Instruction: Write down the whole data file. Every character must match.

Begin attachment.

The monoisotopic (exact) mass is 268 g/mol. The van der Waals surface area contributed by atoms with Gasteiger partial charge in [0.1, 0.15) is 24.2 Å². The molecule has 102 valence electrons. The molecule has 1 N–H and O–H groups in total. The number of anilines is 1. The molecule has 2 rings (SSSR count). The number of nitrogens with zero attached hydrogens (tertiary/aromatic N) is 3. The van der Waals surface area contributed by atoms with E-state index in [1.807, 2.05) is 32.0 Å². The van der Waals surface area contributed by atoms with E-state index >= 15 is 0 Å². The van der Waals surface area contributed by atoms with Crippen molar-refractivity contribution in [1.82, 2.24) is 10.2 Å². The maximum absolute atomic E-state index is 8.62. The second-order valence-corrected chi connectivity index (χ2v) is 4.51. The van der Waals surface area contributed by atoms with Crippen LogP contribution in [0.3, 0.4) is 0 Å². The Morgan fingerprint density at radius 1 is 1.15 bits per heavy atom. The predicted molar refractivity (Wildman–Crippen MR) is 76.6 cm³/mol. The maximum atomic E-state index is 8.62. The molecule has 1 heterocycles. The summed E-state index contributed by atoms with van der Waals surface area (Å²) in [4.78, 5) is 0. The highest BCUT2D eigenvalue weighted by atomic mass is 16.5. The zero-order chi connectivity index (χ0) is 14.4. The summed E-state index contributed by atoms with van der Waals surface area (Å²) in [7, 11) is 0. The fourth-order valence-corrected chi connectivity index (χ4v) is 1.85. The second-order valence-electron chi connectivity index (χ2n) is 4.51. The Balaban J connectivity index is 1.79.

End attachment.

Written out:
The monoisotopic (exact) mass is 268 g/mol. The van der Waals surface area contributed by atoms with Gasteiger partial charge in [0.1, 0.15) is 24.2 Å². The molecule has 102 valence electrons. The molecule has 1 N–H and O–H groups in total. The number of anilines is 1. The molecule has 2 rings (SSSR count). The number of nitrogens with zero attached hydrogens (tertiary/aromatic N) is 3. The van der Waals surface area contributed by atoms with E-state index in [1.807, 2.05) is 32.0 Å². The van der Waals surface area contributed by atoms with E-state index >= 15 is 0 Å². The van der Waals surface area contributed by atoms with Crippen molar-refractivity contribution in [1.82, 2.24) is 10.2 Å². The maximum absolute atomic E-state index is 8.62. The second-order valence-corrected chi connectivity index (χ2v) is 4.51. The van der Waals surface area contributed by atoms with Crippen LogP contribution in [0.3, 0.4) is 0 Å². The Morgan fingerprint density at radius 1 is 1.15 bits per heavy atom. The predicted molar refractivity (Wildman–Crippen MR) is 76.6 cm³/mol. The maximum atomic E-state index is 8.62. The molecule has 1 heterocycles. The summed E-state index contributed by atoms with van der Waals surface area (Å²) in [4.78, 5) is 0. The highest BCUT2D eigenvalue weighted by atomic mass is 16.5. The zero-order chi connectivity index (χ0) is 14.4. The summed E-state index contributed by atoms with van der Waals surface area (Å²) in [7, 11) is 0. The fourth-order valence-corrected chi connectivity index (χ4v) is 1.85. The second-order valence-electron chi connectivity index (χ2n) is 4.51. The Balaban J connectivity index is 1.79.